Developments in positioning control

June 1, 2000
Researchers continue to look for ways to improve the accuracy of linear positioning systems, reduce or eliminate backlash, as well as make such devices easier to use. Here is a look at recent developments

Whether the needed linear movement is a little or a lot, positioning accuracy and reliability are some of the attributes necessary in linear systems. Two research centers that often develop products for use in space, Marshall Space Flight Center, Alabama and Lewis Research Center, Cleveland, have developed linear positioning devices that feature improvements in these attributes. One of these devices was initially developed for use in space, the other for more earth-bound applications. However, both have benefits to offer the power transmission industry.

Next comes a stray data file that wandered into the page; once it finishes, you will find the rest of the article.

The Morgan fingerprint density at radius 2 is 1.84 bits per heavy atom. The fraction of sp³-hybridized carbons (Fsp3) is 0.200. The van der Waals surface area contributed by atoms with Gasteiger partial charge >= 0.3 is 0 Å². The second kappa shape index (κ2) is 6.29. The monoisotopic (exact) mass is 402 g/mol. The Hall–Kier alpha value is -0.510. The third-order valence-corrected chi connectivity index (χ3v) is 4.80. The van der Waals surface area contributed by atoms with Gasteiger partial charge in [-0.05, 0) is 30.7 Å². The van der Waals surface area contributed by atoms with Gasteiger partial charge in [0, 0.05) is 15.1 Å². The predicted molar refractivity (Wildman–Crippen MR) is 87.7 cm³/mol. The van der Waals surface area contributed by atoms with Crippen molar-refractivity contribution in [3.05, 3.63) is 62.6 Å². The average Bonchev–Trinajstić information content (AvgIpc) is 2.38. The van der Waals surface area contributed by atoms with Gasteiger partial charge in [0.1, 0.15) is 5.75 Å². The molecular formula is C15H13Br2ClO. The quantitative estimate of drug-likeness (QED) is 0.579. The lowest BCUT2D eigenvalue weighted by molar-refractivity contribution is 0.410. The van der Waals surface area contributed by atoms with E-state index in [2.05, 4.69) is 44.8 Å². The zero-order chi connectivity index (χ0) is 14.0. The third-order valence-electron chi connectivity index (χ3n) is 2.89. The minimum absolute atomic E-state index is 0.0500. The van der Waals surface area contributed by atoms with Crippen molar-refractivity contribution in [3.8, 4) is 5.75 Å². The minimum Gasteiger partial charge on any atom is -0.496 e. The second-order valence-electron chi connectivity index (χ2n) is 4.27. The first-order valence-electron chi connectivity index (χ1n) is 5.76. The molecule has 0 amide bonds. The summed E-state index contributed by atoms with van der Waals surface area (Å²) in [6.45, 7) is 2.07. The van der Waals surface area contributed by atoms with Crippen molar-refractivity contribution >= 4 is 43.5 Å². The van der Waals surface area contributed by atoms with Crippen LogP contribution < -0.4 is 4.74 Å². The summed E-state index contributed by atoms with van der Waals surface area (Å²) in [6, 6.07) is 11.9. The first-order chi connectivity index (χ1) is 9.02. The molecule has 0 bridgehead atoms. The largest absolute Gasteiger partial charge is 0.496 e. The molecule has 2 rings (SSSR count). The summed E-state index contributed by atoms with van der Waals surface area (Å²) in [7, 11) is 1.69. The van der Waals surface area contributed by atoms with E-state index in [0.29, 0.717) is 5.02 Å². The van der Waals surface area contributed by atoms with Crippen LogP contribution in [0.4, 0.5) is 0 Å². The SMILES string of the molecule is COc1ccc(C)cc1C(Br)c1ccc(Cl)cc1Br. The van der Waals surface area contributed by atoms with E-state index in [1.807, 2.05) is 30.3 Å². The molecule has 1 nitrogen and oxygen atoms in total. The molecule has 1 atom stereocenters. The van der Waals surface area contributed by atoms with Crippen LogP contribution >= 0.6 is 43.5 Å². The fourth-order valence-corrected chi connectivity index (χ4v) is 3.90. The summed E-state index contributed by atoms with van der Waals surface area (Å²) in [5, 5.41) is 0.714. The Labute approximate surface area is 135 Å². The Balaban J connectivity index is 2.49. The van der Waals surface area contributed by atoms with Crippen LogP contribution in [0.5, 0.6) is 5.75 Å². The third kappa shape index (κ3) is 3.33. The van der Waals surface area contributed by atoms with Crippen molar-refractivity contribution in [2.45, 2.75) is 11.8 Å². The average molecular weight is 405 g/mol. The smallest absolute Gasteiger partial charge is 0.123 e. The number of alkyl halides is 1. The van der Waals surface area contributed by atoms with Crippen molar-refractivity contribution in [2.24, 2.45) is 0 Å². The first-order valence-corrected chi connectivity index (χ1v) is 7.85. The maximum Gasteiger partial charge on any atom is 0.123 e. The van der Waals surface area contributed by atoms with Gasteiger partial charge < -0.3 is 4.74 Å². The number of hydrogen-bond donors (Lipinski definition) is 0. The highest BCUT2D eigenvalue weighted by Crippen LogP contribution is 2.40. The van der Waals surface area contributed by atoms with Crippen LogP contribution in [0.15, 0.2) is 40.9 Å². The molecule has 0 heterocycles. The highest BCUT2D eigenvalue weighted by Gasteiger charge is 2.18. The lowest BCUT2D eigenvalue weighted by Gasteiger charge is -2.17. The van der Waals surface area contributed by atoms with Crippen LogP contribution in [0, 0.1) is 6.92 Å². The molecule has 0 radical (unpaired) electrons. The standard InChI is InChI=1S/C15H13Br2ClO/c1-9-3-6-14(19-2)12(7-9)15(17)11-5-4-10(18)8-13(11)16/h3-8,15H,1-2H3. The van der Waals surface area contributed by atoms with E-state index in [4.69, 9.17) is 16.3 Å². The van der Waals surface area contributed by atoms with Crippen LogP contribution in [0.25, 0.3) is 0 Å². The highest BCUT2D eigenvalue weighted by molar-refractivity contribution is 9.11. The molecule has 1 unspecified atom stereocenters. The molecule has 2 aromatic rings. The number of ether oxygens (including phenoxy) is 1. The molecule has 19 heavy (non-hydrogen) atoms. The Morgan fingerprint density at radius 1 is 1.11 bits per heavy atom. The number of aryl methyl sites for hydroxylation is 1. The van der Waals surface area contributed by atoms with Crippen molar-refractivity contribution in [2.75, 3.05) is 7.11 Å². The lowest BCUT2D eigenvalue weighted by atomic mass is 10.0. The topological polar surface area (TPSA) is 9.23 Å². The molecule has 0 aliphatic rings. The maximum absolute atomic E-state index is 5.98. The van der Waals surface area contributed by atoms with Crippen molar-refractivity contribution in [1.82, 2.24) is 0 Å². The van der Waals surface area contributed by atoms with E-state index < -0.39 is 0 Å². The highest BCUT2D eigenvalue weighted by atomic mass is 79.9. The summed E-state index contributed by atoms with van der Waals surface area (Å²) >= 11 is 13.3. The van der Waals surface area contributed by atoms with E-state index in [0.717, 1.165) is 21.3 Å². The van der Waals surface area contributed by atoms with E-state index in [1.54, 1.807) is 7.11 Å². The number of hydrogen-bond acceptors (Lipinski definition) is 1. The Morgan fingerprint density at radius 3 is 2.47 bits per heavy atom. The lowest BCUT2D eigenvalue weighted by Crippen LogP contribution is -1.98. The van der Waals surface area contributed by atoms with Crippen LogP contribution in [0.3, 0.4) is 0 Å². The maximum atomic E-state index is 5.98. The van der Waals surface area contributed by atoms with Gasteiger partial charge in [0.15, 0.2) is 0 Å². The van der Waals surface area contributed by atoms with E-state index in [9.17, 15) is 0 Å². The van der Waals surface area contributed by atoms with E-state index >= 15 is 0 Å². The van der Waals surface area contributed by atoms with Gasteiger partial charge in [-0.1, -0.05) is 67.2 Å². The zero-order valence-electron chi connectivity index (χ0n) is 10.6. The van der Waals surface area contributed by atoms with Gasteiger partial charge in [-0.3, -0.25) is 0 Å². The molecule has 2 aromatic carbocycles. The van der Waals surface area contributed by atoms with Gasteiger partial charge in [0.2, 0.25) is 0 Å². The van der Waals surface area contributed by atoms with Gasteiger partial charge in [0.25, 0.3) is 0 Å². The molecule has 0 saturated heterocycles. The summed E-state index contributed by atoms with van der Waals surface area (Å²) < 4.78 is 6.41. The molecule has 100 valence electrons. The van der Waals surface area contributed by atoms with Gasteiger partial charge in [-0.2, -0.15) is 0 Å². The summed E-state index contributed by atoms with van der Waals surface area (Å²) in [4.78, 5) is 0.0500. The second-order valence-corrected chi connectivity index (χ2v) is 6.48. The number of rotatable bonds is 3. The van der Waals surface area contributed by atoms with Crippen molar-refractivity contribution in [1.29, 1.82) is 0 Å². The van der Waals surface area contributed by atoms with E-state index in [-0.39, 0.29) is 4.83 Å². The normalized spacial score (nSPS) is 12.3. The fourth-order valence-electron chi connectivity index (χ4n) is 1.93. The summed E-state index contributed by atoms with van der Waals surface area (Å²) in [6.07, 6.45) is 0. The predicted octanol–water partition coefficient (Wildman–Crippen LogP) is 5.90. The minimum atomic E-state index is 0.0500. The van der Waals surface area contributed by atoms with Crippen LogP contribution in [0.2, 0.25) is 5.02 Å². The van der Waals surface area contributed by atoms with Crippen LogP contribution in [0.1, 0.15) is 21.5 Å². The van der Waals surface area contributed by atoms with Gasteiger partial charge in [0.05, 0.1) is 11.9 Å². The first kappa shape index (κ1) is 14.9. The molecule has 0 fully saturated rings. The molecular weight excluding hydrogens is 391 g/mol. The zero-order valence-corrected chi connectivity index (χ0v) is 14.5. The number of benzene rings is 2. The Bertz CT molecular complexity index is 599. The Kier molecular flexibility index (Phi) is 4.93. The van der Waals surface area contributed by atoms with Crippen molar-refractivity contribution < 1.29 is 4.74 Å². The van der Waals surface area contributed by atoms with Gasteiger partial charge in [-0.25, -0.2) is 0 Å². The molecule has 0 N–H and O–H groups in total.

The engineers at the Marshall Space Flight Center needed a linear actuator for space vehicles. The actuator will move the nozzle assembly of a space vehicle’s main engine. In combination with another actuator in the same horizontal plane but turned 90 degrees, the actuators will control pitch, roll, and yaw movements of the vehicle. Tolerances of these movements are ±0.050 in.

Functionally, the actuator must accurately provide incremental linear movements to these large objects, and hold position against heavy loads. The solution was an electromechanical linear actuator, Figure 1. It provides incremental movement to a maximum of 6 in. Its minimum stroke is less than 0.00050 in. It can hold loads to 45,000 lb.

Converting rotary to linear motion, this actuator is a clean, simple, device that can replace hydraulic actuators in applications that require such powerful yet controlled motion. This device also requires little maintenance time for cleaning and inspection, and it helps reduce the time needed to qualify the flight system.

This design uses a resolver and a relatively new feature, an anti-backlash gearing arrangement. The resolver measures incremental angular motion, which controls the incremental linear motion. Its accuracy is 6 arc/min. The relationship between rotation and translation is known from gear ratios and thread pitch.